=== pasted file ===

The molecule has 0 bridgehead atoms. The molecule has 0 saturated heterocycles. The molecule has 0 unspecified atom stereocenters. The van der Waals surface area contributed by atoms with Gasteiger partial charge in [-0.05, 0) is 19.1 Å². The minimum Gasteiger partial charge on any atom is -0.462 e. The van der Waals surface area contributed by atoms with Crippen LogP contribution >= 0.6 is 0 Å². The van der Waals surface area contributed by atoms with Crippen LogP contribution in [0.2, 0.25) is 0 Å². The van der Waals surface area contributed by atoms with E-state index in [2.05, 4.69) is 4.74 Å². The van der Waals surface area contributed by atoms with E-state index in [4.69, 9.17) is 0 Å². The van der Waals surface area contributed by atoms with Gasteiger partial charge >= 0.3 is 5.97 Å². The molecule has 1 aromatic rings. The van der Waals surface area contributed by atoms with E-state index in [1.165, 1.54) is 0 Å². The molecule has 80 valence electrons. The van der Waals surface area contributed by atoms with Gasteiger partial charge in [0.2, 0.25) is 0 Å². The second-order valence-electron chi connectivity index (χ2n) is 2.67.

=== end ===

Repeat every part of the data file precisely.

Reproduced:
The molecule has 0 bridgehead atoms. The molecule has 0 saturated heterocycles. The molecule has 0 unspecified atom stereocenters. The van der Waals surface area contributed by atoms with Gasteiger partial charge in [-0.05, 0) is 19.1 Å². The minimum Gasteiger partial charge on any atom is -0.462 e. The van der Waals surface area contributed by atoms with Crippen LogP contribution >= 0.6 is 0 Å². The van der Waals surface area contributed by atoms with Crippen LogP contribution in [0.2, 0.25) is 0 Å². The van der Waals surface area contributed by atoms with E-state index in [2.05, 4.69) is 4.74 Å². The van der Waals surface area contributed by atoms with E-state index in [4.69, 9.17) is 0 Å². The van der Waals surface area contributed by atoms with Gasteiger partial charge >= 0.3 is 5.97 Å². The molecule has 1 aromatic rings. The van der Waals surface area contributed by atoms with E-state index in [1.165, 1.54) is 0 Å². The molecule has 80 valence electrons. The van der Waals surface area contributed by atoms with Gasteiger partial charge in [0.2, 0.25) is 0 Å². The second-order valence-electron chi connectivity index (χ2n) is 2.67.